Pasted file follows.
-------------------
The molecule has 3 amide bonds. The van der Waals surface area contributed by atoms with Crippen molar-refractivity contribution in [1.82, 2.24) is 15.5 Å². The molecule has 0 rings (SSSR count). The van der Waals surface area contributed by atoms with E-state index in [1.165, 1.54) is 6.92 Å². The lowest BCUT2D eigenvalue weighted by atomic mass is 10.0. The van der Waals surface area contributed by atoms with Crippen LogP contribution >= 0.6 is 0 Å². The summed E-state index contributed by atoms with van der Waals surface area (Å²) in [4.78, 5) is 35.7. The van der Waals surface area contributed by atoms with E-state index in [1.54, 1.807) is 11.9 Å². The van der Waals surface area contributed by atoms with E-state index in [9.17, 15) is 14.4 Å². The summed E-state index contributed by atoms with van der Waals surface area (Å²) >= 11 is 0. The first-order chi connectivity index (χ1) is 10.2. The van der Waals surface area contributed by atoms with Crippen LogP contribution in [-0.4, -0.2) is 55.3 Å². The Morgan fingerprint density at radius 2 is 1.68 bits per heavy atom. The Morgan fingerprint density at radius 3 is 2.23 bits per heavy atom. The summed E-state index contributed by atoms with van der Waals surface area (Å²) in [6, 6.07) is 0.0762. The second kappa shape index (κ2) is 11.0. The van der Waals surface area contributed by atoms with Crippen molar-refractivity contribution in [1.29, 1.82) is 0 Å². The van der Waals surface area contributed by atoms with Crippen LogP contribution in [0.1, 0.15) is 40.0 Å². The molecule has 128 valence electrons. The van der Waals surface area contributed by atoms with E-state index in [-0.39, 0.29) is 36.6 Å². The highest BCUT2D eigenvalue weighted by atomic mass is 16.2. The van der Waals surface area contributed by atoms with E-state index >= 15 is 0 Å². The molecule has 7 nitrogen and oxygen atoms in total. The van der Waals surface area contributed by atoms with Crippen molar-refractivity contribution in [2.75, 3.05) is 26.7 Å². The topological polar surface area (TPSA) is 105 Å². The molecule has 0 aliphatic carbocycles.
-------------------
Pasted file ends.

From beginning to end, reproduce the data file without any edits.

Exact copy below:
The molecule has 3 amide bonds. The van der Waals surface area contributed by atoms with Crippen molar-refractivity contribution in [1.82, 2.24) is 15.5 Å². The molecule has 0 rings (SSSR count). The van der Waals surface area contributed by atoms with E-state index in [1.165, 1.54) is 6.92 Å². The lowest BCUT2D eigenvalue weighted by atomic mass is 10.0. The van der Waals surface area contributed by atoms with Crippen LogP contribution >= 0.6 is 0 Å². The summed E-state index contributed by atoms with van der Waals surface area (Å²) in [4.78, 5) is 35.7. The van der Waals surface area contributed by atoms with E-state index in [1.54, 1.807) is 11.9 Å². The van der Waals surface area contributed by atoms with E-state index in [9.17, 15) is 14.4 Å². The summed E-state index contributed by atoms with van der Waals surface area (Å²) >= 11 is 0. The first-order chi connectivity index (χ1) is 10.2. The van der Waals surface area contributed by atoms with Crippen LogP contribution in [-0.4, -0.2) is 55.3 Å². The Morgan fingerprint density at radius 2 is 1.68 bits per heavy atom. The Morgan fingerprint density at radius 3 is 2.23 bits per heavy atom. The summed E-state index contributed by atoms with van der Waals surface area (Å²) in [6, 6.07) is 0.0762. The second kappa shape index (κ2) is 11.0. The van der Waals surface area contributed by atoms with Crippen molar-refractivity contribution in [1.29, 1.82) is 0 Å². The van der Waals surface area contributed by atoms with Crippen LogP contribution in [0.1, 0.15) is 40.0 Å². The molecule has 128 valence electrons. The van der Waals surface area contributed by atoms with E-state index in [-0.39, 0.29) is 36.6 Å². The highest BCUT2D eigenvalue weighted by atomic mass is 16.2. The van der Waals surface area contributed by atoms with E-state index >= 15 is 0 Å². The molecule has 7 nitrogen and oxygen atoms in total. The van der Waals surface area contributed by atoms with Crippen molar-refractivity contribution in [2.75, 3.05) is 26.7 Å². The topological polar surface area (TPSA) is 105 Å². The molecule has 0 aliphatic carbocycles.